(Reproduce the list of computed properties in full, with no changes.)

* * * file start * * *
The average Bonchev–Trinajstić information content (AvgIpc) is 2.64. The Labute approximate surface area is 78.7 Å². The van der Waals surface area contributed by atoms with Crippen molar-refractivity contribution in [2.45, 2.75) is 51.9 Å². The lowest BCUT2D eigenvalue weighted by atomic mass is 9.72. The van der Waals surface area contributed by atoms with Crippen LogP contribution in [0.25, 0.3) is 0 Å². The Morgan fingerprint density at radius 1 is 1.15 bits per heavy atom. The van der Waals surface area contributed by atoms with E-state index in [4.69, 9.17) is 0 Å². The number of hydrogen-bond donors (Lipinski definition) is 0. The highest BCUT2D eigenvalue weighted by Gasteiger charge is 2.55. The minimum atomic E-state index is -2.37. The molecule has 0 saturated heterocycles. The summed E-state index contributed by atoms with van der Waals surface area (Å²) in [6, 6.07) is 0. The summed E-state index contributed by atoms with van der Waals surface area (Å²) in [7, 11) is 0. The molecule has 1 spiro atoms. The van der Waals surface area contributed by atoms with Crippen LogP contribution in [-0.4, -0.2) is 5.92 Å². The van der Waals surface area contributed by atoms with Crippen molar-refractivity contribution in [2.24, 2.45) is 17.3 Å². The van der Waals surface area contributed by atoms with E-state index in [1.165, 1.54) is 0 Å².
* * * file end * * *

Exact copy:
The average Bonchev–Trinajstić information content (AvgIpc) is 2.64. The Labute approximate surface area is 78.7 Å². The van der Waals surface area contributed by atoms with Crippen molar-refractivity contribution in [2.45, 2.75) is 51.9 Å². The lowest BCUT2D eigenvalue weighted by atomic mass is 9.72. The van der Waals surface area contributed by atoms with Crippen LogP contribution in [0.25, 0.3) is 0 Å². The Morgan fingerprint density at radius 1 is 1.15 bits per heavy atom. The van der Waals surface area contributed by atoms with E-state index in [4.69, 9.17) is 0 Å². The number of hydrogen-bond donors (Lipinski definition) is 0. The highest BCUT2D eigenvalue weighted by Gasteiger charge is 2.55. The minimum atomic E-state index is -2.37. The molecule has 0 saturated heterocycles. The summed E-state index contributed by atoms with van der Waals surface area (Å²) in [6, 6.07) is 0. The summed E-state index contributed by atoms with van der Waals surface area (Å²) in [7, 11) is 0. The molecule has 1 spiro atoms. The van der Waals surface area contributed by atoms with Crippen LogP contribution in [-0.4, -0.2) is 5.92 Å². The van der Waals surface area contributed by atoms with Crippen molar-refractivity contribution in [2.24, 2.45) is 17.3 Å². The van der Waals surface area contributed by atoms with E-state index in [1.165, 1.54) is 0 Å².